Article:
Showing posts from November, 2020

Can we time SIPs?

Time is an illusion - Einstein in Theoretical Physics Time  Timing is an illusion - Einstein in Stock Markets* We will straight away jump into what this article will try to answer. Question: Can a retail investor, one who receives salary every month, time the markets to achieve better returns while doing his Systematic Investment Plan? Conditions: The retail salaried person only does Index investing in Sensex. Assume that on Christmas in 1979 he decided to start an SIP in BSE Sensex with an ETF or an Index fund with no expense and no tracking error. Hypothetically assume these instruments existed since then (even if there is an expense we can reduce the returns appropriately). His strategy was Buy and Hold forever. Short Answer: No we cannot time our SIPs. Long Answer: With a lot of effort (which we will not discuss in this post) we can just scrape ahead of the index but the gains are not substantial enough in this long period of 40 years. At least in my opinion. Let us look at some

Measuring Risk: Utility Functions by Daniel Bernoulli

Background on these posts  Apart from reading books I think we must read Journal Papers. Now there is a problem in doing so - it's complicated, right? Yes they are and I feel they are made to be so deliberately as the end audience is not the common man but rather a specialist. I have read quite a few over the years, some I understood pretty well and some very minimally given my limited mathematical abilities. But in going through these papers I always could derive the essential takeaway - the crux. Also one problem I saw was application. I don't see how all these papers could be applied be it in actual trading or in developing some heuristic for our investing endeavour. Therefore I thought over time I will start doing the following 3 things: Crux : Summarise key points in some 'good' papers in plain english Simplify : Remove math formulas from the papers as much as possible Actionable : Share my ideas on application of the concepts in that paper Sometimes will throw in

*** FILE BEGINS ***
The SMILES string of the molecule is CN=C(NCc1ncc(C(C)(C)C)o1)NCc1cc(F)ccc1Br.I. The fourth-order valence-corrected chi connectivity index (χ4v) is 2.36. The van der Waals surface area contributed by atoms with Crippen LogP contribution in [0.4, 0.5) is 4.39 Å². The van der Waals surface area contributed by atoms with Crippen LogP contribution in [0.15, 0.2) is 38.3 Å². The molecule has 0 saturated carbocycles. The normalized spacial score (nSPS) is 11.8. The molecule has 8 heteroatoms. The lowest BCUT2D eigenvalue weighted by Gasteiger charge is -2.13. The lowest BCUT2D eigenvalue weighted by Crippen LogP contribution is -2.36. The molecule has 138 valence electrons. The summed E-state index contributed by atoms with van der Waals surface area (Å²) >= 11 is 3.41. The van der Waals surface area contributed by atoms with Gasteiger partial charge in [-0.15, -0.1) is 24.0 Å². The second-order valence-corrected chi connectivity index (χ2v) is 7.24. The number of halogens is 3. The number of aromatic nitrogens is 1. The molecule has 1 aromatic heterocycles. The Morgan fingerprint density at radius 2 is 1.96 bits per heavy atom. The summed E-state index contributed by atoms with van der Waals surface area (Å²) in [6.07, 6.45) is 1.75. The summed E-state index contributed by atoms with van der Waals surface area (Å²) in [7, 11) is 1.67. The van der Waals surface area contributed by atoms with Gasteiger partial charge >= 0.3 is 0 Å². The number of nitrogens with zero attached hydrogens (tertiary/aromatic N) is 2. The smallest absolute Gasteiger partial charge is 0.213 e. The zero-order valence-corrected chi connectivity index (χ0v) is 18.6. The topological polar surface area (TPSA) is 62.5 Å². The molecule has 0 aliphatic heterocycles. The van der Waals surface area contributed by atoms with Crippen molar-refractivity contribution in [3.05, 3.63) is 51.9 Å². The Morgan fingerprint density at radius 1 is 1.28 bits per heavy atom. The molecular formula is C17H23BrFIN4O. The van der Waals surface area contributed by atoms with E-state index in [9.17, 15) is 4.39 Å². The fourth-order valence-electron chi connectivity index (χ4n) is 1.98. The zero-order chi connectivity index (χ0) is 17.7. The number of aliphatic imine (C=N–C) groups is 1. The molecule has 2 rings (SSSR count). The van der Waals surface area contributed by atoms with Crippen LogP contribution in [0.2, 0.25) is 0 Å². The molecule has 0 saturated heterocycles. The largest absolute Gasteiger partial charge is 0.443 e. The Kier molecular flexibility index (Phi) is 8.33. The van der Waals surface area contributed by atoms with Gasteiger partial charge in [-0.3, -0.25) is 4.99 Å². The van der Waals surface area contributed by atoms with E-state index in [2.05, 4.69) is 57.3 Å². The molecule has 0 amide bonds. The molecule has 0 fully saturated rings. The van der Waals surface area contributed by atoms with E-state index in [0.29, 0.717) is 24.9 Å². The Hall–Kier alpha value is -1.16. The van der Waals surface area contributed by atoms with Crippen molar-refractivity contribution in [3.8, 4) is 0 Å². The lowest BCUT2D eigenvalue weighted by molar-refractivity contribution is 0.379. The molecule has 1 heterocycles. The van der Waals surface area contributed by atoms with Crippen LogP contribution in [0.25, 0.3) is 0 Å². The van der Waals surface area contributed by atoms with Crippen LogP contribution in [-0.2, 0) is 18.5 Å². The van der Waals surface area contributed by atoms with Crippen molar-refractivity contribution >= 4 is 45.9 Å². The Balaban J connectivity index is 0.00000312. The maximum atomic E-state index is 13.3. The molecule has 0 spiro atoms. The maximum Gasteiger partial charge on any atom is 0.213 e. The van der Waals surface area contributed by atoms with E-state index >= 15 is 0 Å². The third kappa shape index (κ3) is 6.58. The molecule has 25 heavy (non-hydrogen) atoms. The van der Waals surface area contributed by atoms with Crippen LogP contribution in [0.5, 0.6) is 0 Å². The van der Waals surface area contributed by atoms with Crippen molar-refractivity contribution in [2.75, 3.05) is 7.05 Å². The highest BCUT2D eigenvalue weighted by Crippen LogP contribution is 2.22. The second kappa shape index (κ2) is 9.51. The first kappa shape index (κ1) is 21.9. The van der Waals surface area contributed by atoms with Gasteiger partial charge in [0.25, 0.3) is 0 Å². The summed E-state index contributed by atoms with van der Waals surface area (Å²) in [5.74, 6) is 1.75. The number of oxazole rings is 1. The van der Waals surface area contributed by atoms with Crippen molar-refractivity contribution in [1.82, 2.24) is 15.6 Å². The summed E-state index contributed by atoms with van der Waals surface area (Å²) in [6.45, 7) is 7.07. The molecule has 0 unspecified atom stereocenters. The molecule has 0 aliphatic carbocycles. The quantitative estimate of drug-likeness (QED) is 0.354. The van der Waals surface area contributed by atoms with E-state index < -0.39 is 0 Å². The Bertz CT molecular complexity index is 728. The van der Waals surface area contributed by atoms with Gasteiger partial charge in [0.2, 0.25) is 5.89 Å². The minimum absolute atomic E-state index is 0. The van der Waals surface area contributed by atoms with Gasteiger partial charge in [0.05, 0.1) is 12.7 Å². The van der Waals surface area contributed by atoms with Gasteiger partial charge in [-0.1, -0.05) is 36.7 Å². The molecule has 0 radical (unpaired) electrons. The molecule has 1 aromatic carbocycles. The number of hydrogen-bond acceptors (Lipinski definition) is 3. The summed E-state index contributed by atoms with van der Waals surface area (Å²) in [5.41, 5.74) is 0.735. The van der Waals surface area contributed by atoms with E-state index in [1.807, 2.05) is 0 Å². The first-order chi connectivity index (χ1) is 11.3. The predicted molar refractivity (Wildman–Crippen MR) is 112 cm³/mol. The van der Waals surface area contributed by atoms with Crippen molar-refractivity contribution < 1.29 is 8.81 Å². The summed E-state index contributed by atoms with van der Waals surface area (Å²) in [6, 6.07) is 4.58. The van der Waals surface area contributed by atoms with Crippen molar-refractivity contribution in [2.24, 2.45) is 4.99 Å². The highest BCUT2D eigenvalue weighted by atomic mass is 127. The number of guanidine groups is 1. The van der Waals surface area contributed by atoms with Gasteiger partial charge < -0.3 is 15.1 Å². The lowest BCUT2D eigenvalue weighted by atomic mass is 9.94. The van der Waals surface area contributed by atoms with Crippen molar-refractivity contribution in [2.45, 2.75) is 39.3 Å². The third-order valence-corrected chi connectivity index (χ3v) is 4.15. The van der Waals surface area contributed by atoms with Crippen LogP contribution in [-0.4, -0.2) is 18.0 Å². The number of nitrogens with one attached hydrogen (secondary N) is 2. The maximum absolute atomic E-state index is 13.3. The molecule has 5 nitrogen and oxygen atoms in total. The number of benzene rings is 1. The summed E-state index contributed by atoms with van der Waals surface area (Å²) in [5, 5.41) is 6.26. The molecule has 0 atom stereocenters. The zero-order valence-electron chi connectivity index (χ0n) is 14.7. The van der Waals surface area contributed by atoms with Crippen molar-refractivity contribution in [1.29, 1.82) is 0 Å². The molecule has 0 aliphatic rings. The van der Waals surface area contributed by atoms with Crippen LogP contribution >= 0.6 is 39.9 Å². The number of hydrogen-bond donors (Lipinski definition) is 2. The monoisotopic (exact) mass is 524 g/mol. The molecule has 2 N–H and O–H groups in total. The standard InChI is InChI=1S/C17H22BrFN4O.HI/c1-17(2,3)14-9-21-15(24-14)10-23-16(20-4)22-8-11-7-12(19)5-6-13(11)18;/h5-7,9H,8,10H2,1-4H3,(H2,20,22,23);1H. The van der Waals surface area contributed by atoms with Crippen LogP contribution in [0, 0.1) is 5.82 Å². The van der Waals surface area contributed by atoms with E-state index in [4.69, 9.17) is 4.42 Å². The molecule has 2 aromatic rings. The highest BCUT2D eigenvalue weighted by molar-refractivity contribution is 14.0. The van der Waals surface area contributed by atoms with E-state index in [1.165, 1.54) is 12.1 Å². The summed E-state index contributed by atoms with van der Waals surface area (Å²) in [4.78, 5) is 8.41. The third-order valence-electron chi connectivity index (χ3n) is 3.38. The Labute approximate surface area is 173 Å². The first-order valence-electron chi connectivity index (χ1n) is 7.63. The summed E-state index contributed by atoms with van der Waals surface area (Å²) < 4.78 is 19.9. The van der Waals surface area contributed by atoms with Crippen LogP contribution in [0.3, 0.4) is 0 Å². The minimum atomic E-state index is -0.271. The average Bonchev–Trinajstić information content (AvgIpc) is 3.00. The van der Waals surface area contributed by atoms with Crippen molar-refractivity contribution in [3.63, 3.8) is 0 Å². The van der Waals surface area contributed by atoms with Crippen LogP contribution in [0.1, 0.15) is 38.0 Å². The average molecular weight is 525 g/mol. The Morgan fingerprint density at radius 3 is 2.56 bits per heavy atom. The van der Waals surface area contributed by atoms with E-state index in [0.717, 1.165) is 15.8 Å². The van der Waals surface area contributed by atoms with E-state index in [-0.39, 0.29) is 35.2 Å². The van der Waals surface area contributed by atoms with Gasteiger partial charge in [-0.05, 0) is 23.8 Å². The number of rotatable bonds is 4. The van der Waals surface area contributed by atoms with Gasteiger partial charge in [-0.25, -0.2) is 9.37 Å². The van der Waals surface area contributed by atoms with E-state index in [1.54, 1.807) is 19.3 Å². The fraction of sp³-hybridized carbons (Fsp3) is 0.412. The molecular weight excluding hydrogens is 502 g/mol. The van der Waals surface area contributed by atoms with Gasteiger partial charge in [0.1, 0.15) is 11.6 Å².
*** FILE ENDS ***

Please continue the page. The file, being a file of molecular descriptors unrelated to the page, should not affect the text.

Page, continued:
Returns Expectations from Equity Investing

As amateur retail investors one question we usually do not know the answer to is - What is the return we can expect on a very long term time frame from investing? When we meet experts or see claims on twitter of a 30% annualised return how should we benchmark that in our minds. The returns mentioned in this article is based on the CAGR  formula. Next time when someone throws at you that his CAGR is 30% then you should quickly be able to know how good that number really is. More importantly this is an article which encourages you to tone down your expectations from Equity Investing. We try to see what returns we can expect from Index investing which is looked at boring and yielding very low returns. Let's see. Data Details For this analysis we have taken daily data all the way from 3rd April 1979 of the BSE marquee index the SENSEX. We have data till 4th November 2020. That is 40+ years worth of daily trading data. The argument which usually people give is that 'oh that is too s